Ancient genomes of the herpes virus that commonly causes lip lesions – and currently infects some 3.7 billion people worldwide – have been sequenced for the first time by an international team of scientists led by the University of Cambridge.
The latest research suggests that the strain of the HSV-1 virus that causes facial herpes as we know it today emerged around five thousand years ago, following extensive migrations from the age of bronze to Europe from the Eurasian steppe grasslands and associated population booms that resulted in high transmission rates.
Herpes has a history that dates back millions of years, and forms of the virus infect species ranging from bats to coral. Despite its contemporary prevalence in humans, however, scientists say ancient examples of HSV-1 were surprisingly hard to find.
The authors of the study published in the journal Scientists progresssay that the Neolithic flourishing of facial herpes detected in ancient DNA may have coincided with the advent of a new cultural practice imported from the Orient: romantic and sexual kissing.
“The world has seen COVID-19 mutate at a rapid pace over weeks and months. A virus like herpes evolves on a much larger time scale” Dr. Charlotte Houldcroft
“Facial herpes hides in its host for life and is transmitted only by oral contact, so mutations occur slowly over centuries and millennia,” said co-lead author Dr Charlotte Houldcroft. from Cambridge’s Department of Genetics.
“We need to carry out in-depth investigations to understand how DNA viruses like this evolve. Previously, genetic data on herpes only dated back to 1925.”
The team succeeded in tracking down herpes in the remains of four individuals spanning a thousand year period and extracting viral DNA from the roots of the teeth. Herpes often manifests as mouth infections: at least two of the ancient corpses suffered from gum disease and a third smoked tobacco.
The oldest sample came from an adult male discovered in the Ural mountain region of Russia, dating to the Late Iron Age around 1,500 years ago.
Two other samples were local to Cambridge, UK. A female from an ancient Anglo-Saxon cemetery a few miles south of town, dating to the 6-7th centuries AD. The other was a young adult man from the late 14th century, buried in the grounds of Cambridge’s Medieval Charitable Hospital (later to become St. John’s College), who had suffered horrific abscessed teeth.
The final sample came from a young adult male excavated in Holland: an avid clay pipe smoker, probably slaughtered in a French attack on his Rhine village in 1672.
“We sifted through ancient DNA samples from around 3,000 archaeological finds and only obtained four cases of herpes,” said co-lead author Dr Meriam Guellil, of the Genomics Institute of the University of Tartu.
“By comparing ancient DNA with herpes samples from the 20th century, we were able to analyze the differences and estimate a mutation rate, and therefore a timeline for the evolution of the virus,” said co-lead author , Dr Lucy van Dorp, of the UCL Institute of Genetics. .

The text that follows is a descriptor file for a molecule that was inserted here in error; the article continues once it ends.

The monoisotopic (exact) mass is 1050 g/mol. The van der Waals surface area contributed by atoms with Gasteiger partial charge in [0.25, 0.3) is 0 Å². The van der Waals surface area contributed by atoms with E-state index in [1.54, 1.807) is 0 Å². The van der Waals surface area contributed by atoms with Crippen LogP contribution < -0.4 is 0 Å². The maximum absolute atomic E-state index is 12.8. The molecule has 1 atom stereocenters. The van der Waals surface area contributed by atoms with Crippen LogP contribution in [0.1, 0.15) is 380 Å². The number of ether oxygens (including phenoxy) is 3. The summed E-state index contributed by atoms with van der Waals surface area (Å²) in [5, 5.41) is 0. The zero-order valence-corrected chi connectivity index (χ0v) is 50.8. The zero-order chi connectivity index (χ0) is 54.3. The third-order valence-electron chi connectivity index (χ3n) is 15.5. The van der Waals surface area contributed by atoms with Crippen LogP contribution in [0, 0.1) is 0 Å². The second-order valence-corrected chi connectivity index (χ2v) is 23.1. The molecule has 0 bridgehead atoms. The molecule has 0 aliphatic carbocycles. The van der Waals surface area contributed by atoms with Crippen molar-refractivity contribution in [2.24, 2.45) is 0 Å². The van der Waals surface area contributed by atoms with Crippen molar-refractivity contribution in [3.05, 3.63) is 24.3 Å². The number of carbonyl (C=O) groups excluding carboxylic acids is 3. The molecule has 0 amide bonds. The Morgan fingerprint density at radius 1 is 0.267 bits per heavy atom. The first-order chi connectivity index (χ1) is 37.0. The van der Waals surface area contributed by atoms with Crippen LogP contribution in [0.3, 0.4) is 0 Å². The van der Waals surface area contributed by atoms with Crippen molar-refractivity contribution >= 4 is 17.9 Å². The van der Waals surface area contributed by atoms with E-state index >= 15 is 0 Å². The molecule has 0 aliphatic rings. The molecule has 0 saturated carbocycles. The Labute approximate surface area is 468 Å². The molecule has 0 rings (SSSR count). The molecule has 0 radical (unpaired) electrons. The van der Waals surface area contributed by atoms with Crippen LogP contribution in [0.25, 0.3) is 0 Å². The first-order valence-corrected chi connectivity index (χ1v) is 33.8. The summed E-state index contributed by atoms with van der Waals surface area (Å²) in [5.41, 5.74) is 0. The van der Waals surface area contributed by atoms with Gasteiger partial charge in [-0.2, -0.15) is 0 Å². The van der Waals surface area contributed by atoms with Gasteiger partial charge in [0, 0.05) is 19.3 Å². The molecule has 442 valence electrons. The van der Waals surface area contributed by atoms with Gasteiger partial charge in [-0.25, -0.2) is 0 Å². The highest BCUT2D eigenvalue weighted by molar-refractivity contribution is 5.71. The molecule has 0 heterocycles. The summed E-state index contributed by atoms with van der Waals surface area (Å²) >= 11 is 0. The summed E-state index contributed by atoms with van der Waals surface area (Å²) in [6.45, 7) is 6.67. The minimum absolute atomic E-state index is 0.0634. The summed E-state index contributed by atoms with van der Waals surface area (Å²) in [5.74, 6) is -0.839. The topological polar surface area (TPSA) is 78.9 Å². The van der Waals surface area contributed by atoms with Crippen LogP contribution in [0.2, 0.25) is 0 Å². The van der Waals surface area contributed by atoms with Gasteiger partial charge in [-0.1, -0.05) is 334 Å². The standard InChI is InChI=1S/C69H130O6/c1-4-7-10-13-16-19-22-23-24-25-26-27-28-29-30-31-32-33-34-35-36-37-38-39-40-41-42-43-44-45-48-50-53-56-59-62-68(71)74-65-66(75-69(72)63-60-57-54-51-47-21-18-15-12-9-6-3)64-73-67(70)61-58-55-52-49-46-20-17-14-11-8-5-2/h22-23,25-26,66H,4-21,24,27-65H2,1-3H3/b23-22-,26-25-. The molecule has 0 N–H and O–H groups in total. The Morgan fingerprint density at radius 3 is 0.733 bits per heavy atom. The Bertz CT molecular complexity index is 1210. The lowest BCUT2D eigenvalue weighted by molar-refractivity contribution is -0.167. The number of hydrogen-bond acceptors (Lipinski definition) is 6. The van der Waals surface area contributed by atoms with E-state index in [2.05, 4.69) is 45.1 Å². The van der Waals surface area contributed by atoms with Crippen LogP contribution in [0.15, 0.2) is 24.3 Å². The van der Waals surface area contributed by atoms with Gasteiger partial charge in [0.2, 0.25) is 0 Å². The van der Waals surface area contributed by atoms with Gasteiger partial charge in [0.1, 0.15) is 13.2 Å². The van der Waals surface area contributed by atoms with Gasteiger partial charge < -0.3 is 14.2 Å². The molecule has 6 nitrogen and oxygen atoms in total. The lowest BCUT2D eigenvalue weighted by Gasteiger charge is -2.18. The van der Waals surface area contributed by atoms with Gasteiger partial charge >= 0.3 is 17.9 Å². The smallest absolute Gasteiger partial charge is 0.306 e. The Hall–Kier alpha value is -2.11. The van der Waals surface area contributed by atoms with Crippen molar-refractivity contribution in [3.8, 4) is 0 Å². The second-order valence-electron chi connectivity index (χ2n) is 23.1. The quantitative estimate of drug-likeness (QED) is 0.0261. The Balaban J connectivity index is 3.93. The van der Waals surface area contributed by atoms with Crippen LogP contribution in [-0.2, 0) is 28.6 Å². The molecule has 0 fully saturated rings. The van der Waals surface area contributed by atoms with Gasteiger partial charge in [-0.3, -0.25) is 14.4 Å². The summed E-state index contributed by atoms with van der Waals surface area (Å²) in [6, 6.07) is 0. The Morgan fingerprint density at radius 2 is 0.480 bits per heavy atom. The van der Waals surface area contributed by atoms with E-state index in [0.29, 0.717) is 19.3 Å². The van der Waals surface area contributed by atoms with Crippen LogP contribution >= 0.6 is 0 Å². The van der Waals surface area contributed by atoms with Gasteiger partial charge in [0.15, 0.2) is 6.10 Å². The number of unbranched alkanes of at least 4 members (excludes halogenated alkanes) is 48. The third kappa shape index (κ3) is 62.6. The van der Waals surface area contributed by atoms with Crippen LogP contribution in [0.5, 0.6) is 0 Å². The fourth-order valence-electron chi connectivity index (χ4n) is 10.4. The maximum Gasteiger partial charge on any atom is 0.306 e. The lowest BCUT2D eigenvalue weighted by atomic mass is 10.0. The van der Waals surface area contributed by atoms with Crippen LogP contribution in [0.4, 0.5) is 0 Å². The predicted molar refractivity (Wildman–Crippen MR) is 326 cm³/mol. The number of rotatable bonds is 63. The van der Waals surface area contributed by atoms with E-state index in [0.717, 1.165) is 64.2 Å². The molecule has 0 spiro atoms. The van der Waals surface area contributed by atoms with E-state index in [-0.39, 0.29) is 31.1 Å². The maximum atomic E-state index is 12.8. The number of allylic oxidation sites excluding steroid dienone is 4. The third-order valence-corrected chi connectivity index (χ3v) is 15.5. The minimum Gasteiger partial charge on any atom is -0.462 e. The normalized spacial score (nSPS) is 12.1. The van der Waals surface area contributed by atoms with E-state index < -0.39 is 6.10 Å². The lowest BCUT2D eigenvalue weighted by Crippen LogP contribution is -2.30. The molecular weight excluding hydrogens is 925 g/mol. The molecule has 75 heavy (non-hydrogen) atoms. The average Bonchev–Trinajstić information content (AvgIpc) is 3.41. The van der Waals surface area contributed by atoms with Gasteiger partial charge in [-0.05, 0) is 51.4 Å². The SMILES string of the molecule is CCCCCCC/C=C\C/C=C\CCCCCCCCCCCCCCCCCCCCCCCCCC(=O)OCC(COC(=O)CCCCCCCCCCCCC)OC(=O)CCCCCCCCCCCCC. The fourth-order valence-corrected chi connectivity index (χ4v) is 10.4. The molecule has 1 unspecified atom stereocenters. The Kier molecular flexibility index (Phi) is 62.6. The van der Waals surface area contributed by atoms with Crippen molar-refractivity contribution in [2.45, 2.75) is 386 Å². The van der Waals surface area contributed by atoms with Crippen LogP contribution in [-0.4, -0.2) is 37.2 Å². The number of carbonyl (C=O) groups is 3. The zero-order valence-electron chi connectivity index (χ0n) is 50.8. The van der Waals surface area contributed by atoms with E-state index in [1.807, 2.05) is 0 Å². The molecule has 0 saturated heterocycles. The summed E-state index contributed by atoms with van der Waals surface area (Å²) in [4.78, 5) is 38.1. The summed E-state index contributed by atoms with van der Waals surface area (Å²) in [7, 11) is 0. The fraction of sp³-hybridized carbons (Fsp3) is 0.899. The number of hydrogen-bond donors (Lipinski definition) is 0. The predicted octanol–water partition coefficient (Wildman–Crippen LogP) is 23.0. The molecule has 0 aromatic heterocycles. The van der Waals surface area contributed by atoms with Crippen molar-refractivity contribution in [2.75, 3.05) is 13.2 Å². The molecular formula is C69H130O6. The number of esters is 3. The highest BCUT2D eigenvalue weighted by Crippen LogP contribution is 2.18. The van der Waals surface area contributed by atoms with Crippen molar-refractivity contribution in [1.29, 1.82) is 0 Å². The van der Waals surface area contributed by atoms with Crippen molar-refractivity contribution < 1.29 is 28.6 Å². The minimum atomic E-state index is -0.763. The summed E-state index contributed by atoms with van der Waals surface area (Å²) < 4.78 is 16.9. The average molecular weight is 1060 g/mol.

Co-lead author Dr Christiana Scheib, a researcher at St. John’s College, University of Cambridge and director of the Ancient DNA Laboratory at the University of Tartu, said: “Every species of primate has a form of herpes, so we assume that has been the case with us since our own species left Africa.
“However, something happened about five thousand years ago that allowed one strain of herpes to overtake all others, possibly an increase in transmissions, which could have been linked to kissing.”
Researchers point to the earliest known record of kissing being a Bronze Age manuscript from South Asia, and suggest the custom – far from universal across human cultures – may have traveled west. with migrations to Europe from Eurasia.
In fact, centuries later, Roman Emperor Tiberius attempted to ban kissing at official functions to prevent the spread of disease, an edict that may have been linked to herpes.
However, for most of human prehistory, the transmission of HSV-1 would have been “vertical”: the same strain passing from the infected mother to the newborn.
“Neanderthal herpes is my next mountain to climb”
Doctor Christiana Scheib
According to the World Health Organization, two-thirds of the world’s population under the age of 50 are now carriers of HSV-1. For most of us, the occasional sores on the lips that result are embarrassing and uncomfortable, but in combination with other conditions – sepsis or even COVID-19, for example – the virus can be deadly. In 2018, two women died of HSV-1 infection in the UK following cesarean deliveries.
“Only genetic samples that are hundreds or even thousands of years old will allow us to understand how DNA viruses such as herpes and monkeypox, as well as our own immune systems, adapt to each other,” Houldcroft said.
The team would like to trace this hardy primordial disease even deeper in time, to investigate its infection of early hominids. “Neanderthal herpes is my next mountain to climb,” Scheib added.
Reference: Guellil M, van Dorp L, Inskip SA, et al. Ancient herpes simplex 1 genomes reveal recent viral structure in Eurasia. Science Adv. 2022;8(30):eabo4435. do I: 10.1126/sciadv.abo4435
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